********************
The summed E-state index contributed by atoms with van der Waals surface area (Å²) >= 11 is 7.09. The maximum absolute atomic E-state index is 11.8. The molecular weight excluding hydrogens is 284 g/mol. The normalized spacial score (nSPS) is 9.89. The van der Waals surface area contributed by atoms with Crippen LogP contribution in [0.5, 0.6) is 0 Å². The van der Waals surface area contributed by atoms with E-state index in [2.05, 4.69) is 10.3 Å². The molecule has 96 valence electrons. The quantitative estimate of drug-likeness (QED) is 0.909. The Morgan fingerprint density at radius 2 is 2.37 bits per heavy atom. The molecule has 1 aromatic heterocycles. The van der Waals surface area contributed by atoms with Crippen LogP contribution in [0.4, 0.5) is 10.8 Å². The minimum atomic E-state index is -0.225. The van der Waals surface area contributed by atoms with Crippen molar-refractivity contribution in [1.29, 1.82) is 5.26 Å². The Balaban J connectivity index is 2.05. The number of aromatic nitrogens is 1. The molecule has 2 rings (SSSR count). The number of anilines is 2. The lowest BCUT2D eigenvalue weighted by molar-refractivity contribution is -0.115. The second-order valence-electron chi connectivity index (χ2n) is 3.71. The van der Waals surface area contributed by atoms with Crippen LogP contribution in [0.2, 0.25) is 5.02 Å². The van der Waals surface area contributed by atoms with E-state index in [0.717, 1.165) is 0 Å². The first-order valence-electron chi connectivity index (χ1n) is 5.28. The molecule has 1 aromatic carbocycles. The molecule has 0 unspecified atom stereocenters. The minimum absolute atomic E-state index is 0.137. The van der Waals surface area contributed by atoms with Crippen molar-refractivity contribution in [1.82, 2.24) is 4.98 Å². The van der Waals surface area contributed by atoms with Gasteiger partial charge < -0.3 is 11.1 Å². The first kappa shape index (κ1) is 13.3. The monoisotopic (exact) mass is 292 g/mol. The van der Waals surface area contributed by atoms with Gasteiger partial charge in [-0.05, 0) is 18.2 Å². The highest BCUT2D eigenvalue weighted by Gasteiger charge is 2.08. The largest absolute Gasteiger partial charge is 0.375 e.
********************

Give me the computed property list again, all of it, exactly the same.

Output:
The summed E-state index contributed by atoms with van der Waals surface area (Å²) >= 11 is 7.09. The maximum absolute atomic E-state index is 11.8. The molecular weight excluding hydrogens is 284 g/mol. The normalized spacial score (nSPS) is 9.89. The van der Waals surface area contributed by atoms with Crippen LogP contribution in [0.5, 0.6) is 0 Å². The van der Waals surface area contributed by atoms with E-state index in [2.05, 4.69) is 10.3 Å². The molecule has 96 valence electrons. The quantitative estimate of drug-likeness (QED) is 0.909. The Morgan fingerprint density at radius 2 is 2.37 bits per heavy atom. The molecule has 1 aromatic heterocycles. The van der Waals surface area contributed by atoms with Crippen LogP contribution in [0.4, 0.5) is 10.8 Å². The minimum atomic E-state index is -0.225. The van der Waals surface area contributed by atoms with Crippen molar-refractivity contribution in [1.29, 1.82) is 5.26 Å². The Balaban J connectivity index is 2.05. The number of aromatic nitrogens is 1. The molecule has 2 rings (SSSR count). The number of anilines is 2. The lowest BCUT2D eigenvalue weighted by molar-refractivity contribution is -0.115. The second-order valence-electron chi connectivity index (χ2n) is 3.71. The van der Waals surface area contributed by atoms with Crippen LogP contribution in [0.2, 0.25) is 5.02 Å². The van der Waals surface area contributed by atoms with E-state index in [0.717, 1.165) is 0 Å². The first-order valence-electron chi connectivity index (χ1n) is 5.28. The molecule has 1 aromatic carbocycles. The molecule has 0 unspecified atom stereocenters. The minimum absolute atomic E-state index is 0.137. The van der Waals surface area contributed by atoms with Crippen molar-refractivity contribution in [1.82, 2.24) is 4.98 Å². The van der Waals surface area contributed by atoms with Gasteiger partial charge < -0.3 is 11.1 Å². The first kappa shape index (κ1) is 13.3. The monoisotopic (exact) mass is 292 g/mol. The van der Waals surface area contributed by atoms with Gasteiger partial charge in [-0.05, 0) is 18.2 Å². The highest BCUT2D eigenvalue weighted by Gasteiger charge is 2.08. The largest absolute Gasteiger partial charge is 0.375 e.